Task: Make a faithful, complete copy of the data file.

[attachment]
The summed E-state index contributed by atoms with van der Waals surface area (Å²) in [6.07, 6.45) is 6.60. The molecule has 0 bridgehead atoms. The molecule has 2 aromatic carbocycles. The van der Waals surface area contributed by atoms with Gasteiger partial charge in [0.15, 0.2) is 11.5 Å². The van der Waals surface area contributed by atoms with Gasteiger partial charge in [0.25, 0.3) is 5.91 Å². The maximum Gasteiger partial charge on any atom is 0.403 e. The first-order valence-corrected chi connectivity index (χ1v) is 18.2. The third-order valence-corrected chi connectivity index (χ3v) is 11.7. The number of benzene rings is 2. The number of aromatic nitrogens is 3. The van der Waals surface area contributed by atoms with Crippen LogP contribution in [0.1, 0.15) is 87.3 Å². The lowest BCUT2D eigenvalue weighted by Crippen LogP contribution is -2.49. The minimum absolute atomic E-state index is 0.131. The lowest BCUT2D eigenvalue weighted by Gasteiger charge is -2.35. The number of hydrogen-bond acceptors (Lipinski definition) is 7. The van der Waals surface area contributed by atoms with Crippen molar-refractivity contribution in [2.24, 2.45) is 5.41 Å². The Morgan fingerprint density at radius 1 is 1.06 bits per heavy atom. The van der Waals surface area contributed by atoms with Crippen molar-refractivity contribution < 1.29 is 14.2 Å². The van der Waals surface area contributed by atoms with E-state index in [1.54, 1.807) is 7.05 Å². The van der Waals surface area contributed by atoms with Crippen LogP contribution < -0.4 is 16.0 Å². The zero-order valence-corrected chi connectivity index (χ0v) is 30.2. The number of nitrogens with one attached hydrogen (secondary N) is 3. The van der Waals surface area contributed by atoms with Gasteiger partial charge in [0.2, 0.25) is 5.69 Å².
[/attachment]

The summed E-state index contributed by atoms with van der Waals surface area (Å²) in [6.07, 6.45) is 6.60. The molecule has 0 bridgehead atoms. The molecule has 2 aromatic carbocycles. The van der Waals surface area contributed by atoms with Gasteiger partial charge in [0.15, 0.2) is 11.5 Å². The van der Waals surface area contributed by atoms with Gasteiger partial charge in [0.25, 0.3) is 5.91 Å². The maximum Gasteiger partial charge on any atom is 0.403 e. The first-order valence-corrected chi connectivity index (χ1v) is 18.2. The third-order valence-corrected chi connectivity index (χ3v) is 11.7. The number of benzene rings is 2. The number of aromatic nitrogens is 3. The van der Waals surface area contributed by atoms with Crippen LogP contribution in [0.1, 0.15) is 87.3 Å². The lowest BCUT2D eigenvalue weighted by Crippen LogP contribution is -2.49. The minimum absolute atomic E-state index is 0.131. The lowest BCUT2D eigenvalue weighted by Gasteiger charge is -2.35. The number of hydrogen-bond acceptors (Lipinski definition) is 7. The van der Waals surface area contributed by atoms with Crippen molar-refractivity contribution in [2.24, 2.45) is 5.41 Å². The Morgan fingerprint density at radius 1 is 1.06 bits per heavy atom. The van der Waals surface area contributed by atoms with Crippen molar-refractivity contribution < 1.29 is 14.2 Å². The van der Waals surface area contributed by atoms with E-state index in [1.54, 1.807) is 7.05 Å². The van der Waals surface area contributed by atoms with Crippen LogP contribution < -0.4 is 16.0 Å². The zero-order valence-corrected chi connectivity index (χ0v) is 30.2. The number of nitrogens with one attached hydrogen (secondary N) is 3. The van der Waals surface area contributed by atoms with Gasteiger partial charge in [0.2, 0.25) is 5.69 Å².